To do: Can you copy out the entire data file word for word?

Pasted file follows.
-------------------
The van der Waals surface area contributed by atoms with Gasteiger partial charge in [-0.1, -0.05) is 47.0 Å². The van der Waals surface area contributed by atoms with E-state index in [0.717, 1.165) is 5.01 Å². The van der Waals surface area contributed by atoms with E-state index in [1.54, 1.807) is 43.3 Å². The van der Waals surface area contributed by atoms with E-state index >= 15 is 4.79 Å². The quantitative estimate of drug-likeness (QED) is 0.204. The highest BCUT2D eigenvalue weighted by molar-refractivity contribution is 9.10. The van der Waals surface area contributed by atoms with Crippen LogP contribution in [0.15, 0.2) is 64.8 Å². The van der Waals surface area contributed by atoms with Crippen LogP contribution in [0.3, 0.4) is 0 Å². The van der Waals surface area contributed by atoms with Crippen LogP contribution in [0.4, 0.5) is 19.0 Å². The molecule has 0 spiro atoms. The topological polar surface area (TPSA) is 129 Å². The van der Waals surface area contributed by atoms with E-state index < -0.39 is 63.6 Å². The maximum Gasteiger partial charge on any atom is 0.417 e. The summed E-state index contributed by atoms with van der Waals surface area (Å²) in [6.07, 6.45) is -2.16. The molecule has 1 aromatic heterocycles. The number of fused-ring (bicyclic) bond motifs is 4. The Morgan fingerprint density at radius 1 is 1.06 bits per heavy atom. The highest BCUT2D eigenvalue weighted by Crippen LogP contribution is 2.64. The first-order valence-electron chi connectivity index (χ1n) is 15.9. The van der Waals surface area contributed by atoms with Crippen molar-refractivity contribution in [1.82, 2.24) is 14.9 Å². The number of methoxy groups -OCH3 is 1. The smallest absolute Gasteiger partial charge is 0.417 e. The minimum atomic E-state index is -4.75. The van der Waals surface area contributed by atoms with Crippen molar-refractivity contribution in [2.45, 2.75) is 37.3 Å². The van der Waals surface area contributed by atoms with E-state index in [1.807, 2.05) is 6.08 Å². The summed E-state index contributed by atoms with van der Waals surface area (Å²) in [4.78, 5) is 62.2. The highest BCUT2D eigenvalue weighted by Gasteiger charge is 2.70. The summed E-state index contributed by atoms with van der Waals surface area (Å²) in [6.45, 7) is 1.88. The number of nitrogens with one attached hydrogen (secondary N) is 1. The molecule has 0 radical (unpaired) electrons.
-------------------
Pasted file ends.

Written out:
The van der Waals surface area contributed by atoms with Gasteiger partial charge in [-0.1, -0.05) is 47.0 Å². The van der Waals surface area contributed by atoms with E-state index in [0.717, 1.165) is 5.01 Å². The van der Waals surface area contributed by atoms with E-state index in [1.54, 1.807) is 43.3 Å². The van der Waals surface area contributed by atoms with E-state index >= 15 is 4.79 Å². The quantitative estimate of drug-likeness (QED) is 0.204. The highest BCUT2D eigenvalue weighted by molar-refractivity contribution is 9.10. The van der Waals surface area contributed by atoms with Crippen LogP contribution in [0.15, 0.2) is 64.8 Å². The van der Waals surface area contributed by atoms with Crippen LogP contribution in [0.3, 0.4) is 0 Å². The van der Waals surface area contributed by atoms with Crippen LogP contribution in [0.4, 0.5) is 19.0 Å². The molecule has 0 spiro atoms. The topological polar surface area (TPSA) is 129 Å². The van der Waals surface area contributed by atoms with E-state index < -0.39 is 63.6 Å². The maximum Gasteiger partial charge on any atom is 0.417 e. The summed E-state index contributed by atoms with van der Waals surface area (Å²) in [6.07, 6.45) is -2.16. The molecule has 1 aromatic heterocycles. The number of fused-ring (bicyclic) bond motifs is 4. The Morgan fingerprint density at radius 1 is 1.06 bits per heavy atom. The highest BCUT2D eigenvalue weighted by Crippen LogP contribution is 2.64. The first-order valence-electron chi connectivity index (χ1n) is 15.9. The van der Waals surface area contributed by atoms with Crippen molar-refractivity contribution in [1.82, 2.24) is 14.9 Å². The number of methoxy groups -OCH3 is 1. The smallest absolute Gasteiger partial charge is 0.417 e. The minimum atomic E-state index is -4.75. The van der Waals surface area contributed by atoms with Crippen molar-refractivity contribution in [2.45, 2.75) is 37.3 Å². The van der Waals surface area contributed by atoms with E-state index in [1.807, 2.05) is 6.08 Å². The summed E-state index contributed by atoms with van der Waals surface area (Å²) in [4.78, 5) is 62.2. The highest BCUT2D eigenvalue weighted by Gasteiger charge is 2.70. The summed E-state index contributed by atoms with van der Waals surface area (Å²) in [6.45, 7) is 1.88. The number of nitrogens with one attached hydrogen (secondary N) is 1. The molecule has 0 radical (unpaired) electrons.